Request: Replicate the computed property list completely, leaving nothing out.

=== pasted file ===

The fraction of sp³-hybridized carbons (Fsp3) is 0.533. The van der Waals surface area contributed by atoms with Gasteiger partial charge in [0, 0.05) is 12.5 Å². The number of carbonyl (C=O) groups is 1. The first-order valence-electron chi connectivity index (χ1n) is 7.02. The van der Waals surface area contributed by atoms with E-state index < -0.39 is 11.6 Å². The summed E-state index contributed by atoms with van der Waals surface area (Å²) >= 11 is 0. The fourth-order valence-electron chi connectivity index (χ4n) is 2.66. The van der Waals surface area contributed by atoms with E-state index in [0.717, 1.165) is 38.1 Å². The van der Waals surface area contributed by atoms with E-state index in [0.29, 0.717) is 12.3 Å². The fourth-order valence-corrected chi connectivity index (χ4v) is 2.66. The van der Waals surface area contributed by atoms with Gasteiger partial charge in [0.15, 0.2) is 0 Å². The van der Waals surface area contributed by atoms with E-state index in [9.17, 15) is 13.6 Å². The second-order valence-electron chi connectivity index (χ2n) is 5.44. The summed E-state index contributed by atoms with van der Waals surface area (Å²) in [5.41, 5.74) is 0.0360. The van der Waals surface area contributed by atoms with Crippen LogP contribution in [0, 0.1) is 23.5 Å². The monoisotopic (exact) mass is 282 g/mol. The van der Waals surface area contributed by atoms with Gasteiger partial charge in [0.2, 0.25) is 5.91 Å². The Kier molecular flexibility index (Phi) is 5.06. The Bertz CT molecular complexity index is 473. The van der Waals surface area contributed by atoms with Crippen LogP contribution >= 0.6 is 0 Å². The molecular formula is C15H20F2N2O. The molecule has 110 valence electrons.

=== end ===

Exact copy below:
The fraction of sp³-hybridized carbons (Fsp3) is 0.533. The van der Waals surface area contributed by atoms with Gasteiger partial charge in [0, 0.05) is 12.5 Å². The number of carbonyl (C=O) groups is 1. The first-order valence-electron chi connectivity index (χ1n) is 7.02. The van der Waals surface area contributed by atoms with E-state index < -0.39 is 11.6 Å². The summed E-state index contributed by atoms with van der Waals surface area (Å²) >= 11 is 0. The fourth-order valence-electron chi connectivity index (χ4n) is 2.66. The van der Waals surface area contributed by atoms with E-state index in [0.717, 1.165) is 38.1 Å². The van der Waals surface area contributed by atoms with E-state index in [0.29, 0.717) is 12.3 Å². The fourth-order valence-corrected chi connectivity index (χ4v) is 2.66. The van der Waals surface area contributed by atoms with Gasteiger partial charge in [0.15, 0.2) is 0 Å². The van der Waals surface area contributed by atoms with E-state index in [9.17, 15) is 13.6 Å². The second-order valence-electron chi connectivity index (χ2n) is 5.44. The summed E-state index contributed by atoms with van der Waals surface area (Å²) in [5.41, 5.74) is 0.0360. The van der Waals surface area contributed by atoms with Crippen LogP contribution in [0, 0.1) is 23.5 Å². The monoisotopic (exact) mass is 282 g/mol. The van der Waals surface area contributed by atoms with Gasteiger partial charge in [0.2, 0.25) is 5.91 Å². The Kier molecular flexibility index (Phi) is 5.06. The Bertz CT molecular complexity index is 473. The van der Waals surface area contributed by atoms with Crippen LogP contribution >= 0.6 is 0 Å². The molecular formula is C15H20F2N2O. The molecule has 110 valence electrons.